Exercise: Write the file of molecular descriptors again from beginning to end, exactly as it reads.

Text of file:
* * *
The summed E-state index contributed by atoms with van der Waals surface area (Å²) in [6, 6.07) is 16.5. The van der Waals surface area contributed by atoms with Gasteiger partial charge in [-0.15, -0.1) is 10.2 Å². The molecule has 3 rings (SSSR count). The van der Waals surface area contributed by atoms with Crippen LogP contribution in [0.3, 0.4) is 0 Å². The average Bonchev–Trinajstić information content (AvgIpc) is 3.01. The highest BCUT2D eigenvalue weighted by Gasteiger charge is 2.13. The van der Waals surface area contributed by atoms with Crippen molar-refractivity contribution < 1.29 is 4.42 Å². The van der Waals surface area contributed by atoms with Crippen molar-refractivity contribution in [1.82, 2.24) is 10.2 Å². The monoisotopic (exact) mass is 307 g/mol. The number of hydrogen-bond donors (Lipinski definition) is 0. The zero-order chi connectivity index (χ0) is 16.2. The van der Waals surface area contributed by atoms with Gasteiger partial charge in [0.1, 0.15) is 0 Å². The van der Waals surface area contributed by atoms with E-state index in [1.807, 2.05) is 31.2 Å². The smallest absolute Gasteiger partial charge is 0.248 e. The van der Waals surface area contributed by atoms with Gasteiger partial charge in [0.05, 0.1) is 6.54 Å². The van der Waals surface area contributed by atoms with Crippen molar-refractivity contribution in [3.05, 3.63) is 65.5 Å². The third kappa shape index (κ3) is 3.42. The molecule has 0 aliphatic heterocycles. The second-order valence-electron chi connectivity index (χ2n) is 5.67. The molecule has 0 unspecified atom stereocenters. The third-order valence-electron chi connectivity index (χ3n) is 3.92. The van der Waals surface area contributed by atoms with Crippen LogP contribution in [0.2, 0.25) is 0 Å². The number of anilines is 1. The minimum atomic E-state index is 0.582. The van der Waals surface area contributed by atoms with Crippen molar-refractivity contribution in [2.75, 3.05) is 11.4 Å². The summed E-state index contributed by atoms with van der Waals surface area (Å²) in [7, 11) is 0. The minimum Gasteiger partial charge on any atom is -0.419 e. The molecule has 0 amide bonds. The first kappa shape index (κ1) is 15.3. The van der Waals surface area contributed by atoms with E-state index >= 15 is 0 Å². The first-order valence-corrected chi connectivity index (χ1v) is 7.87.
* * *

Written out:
The summed E-state index contributed by atoms with van der Waals surface area (Å²) in [6, 6.07) is 16.5. The van der Waals surface area contributed by atoms with Gasteiger partial charge in [-0.15, -0.1) is 10.2 Å². The molecule has 3 rings (SSSR count). The van der Waals surface area contributed by atoms with Crippen LogP contribution in [0.3, 0.4) is 0 Å². The average Bonchev–Trinajstić information content (AvgIpc) is 3.01. The highest BCUT2D eigenvalue weighted by Gasteiger charge is 2.13. The van der Waals surface area contributed by atoms with Crippen molar-refractivity contribution < 1.29 is 4.42 Å². The van der Waals surface area contributed by atoms with Crippen molar-refractivity contribution in [1.82, 2.24) is 10.2 Å². The monoisotopic (exact) mass is 307 g/mol. The number of hydrogen-bond donors (Lipinski definition) is 0. The zero-order chi connectivity index (χ0) is 16.2. The van der Waals surface area contributed by atoms with Gasteiger partial charge in [0.1, 0.15) is 0 Å². The van der Waals surface area contributed by atoms with E-state index in [1.807, 2.05) is 31.2 Å². The smallest absolute Gasteiger partial charge is 0.248 e. The van der Waals surface area contributed by atoms with Gasteiger partial charge in [0.05, 0.1) is 6.54 Å². The van der Waals surface area contributed by atoms with Crippen molar-refractivity contribution in [3.05, 3.63) is 65.5 Å². The third kappa shape index (κ3) is 3.42. The molecule has 0 aliphatic heterocycles. The second-order valence-electron chi connectivity index (χ2n) is 5.67. The molecule has 0 unspecified atom stereocenters. The third-order valence-electron chi connectivity index (χ3n) is 3.92. The van der Waals surface area contributed by atoms with Crippen LogP contribution in [0.2, 0.25) is 0 Å². The number of anilines is 1. The minimum atomic E-state index is 0.582. The van der Waals surface area contributed by atoms with Crippen molar-refractivity contribution in [2.75, 3.05) is 11.4 Å². The summed E-state index contributed by atoms with van der Waals surface area (Å²) in [7, 11) is 0. The minimum Gasteiger partial charge on any atom is -0.419 e. The molecule has 0 amide bonds. The first kappa shape index (κ1) is 15.3. The van der Waals surface area contributed by atoms with E-state index >= 15 is 0 Å². The first-order valence-corrected chi connectivity index (χ1v) is 7.87.